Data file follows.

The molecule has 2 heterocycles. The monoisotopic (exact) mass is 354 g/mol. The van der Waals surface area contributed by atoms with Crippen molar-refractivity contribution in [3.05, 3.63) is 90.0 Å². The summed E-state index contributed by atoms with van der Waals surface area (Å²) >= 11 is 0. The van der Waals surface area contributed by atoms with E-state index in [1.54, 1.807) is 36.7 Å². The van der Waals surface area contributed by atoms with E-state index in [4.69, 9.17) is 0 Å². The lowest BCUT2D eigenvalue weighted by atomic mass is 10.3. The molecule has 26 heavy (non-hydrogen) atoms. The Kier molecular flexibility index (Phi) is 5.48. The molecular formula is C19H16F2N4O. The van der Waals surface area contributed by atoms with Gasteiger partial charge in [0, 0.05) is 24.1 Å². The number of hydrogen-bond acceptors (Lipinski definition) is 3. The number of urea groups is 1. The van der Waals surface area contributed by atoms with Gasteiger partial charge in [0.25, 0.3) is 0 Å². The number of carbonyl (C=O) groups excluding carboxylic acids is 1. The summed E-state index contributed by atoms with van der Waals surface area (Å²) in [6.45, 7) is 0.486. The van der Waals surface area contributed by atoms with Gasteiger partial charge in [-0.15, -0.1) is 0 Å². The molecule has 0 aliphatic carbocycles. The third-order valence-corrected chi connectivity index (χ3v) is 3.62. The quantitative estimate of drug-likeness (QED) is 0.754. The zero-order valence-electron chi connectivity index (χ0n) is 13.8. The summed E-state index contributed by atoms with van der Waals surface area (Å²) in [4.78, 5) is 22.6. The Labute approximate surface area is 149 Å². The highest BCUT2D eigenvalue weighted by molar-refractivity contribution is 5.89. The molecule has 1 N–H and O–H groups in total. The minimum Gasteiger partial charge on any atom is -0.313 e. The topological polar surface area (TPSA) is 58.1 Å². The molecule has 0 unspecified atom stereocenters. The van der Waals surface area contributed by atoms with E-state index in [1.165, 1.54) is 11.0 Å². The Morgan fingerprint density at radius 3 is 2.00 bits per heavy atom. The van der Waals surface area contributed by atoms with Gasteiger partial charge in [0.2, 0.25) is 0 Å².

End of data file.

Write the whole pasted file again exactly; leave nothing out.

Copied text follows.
The molecule has 2 heterocycles. The monoisotopic (exact) mass is 354 g/mol. The van der Waals surface area contributed by atoms with Crippen molar-refractivity contribution in [3.05, 3.63) is 90.0 Å². The summed E-state index contributed by atoms with van der Waals surface area (Å²) >= 11 is 0. The van der Waals surface area contributed by atoms with E-state index in [1.54, 1.807) is 36.7 Å². The van der Waals surface area contributed by atoms with E-state index in [4.69, 9.17) is 0 Å². The lowest BCUT2D eigenvalue weighted by atomic mass is 10.3. The molecule has 26 heavy (non-hydrogen) atoms. The Kier molecular flexibility index (Phi) is 5.48. The molecular formula is C19H16F2N4O. The van der Waals surface area contributed by atoms with Gasteiger partial charge in [0, 0.05) is 24.1 Å². The number of hydrogen-bond acceptors (Lipinski definition) is 3. The number of urea groups is 1. The van der Waals surface area contributed by atoms with Gasteiger partial charge in [0.25, 0.3) is 0 Å². The number of carbonyl (C=O) groups excluding carboxylic acids is 1. The summed E-state index contributed by atoms with van der Waals surface area (Å²) in [6.45, 7) is 0.486. The van der Waals surface area contributed by atoms with Gasteiger partial charge in [-0.15, -0.1) is 0 Å². The molecule has 0 aliphatic carbocycles. The third-order valence-corrected chi connectivity index (χ3v) is 3.62. The quantitative estimate of drug-likeness (QED) is 0.754. The zero-order valence-electron chi connectivity index (χ0n) is 13.8. The summed E-state index contributed by atoms with van der Waals surface area (Å²) in [4.78, 5) is 22.6. The Labute approximate surface area is 149 Å². The highest BCUT2D eigenvalue weighted by molar-refractivity contribution is 5.89. The molecule has 1 N–H and O–H groups in total. The minimum Gasteiger partial charge on any atom is -0.313 e. The topological polar surface area (TPSA) is 58.1 Å². The molecule has 0 unspecified atom stereocenters. The van der Waals surface area contributed by atoms with E-state index in [1.165, 1.54) is 11.0 Å². The Morgan fingerprint density at radius 3 is 2.00 bits per heavy atom. The van der Waals surface area contributed by atoms with Gasteiger partial charge in [0.2, 0.25) is 0 Å².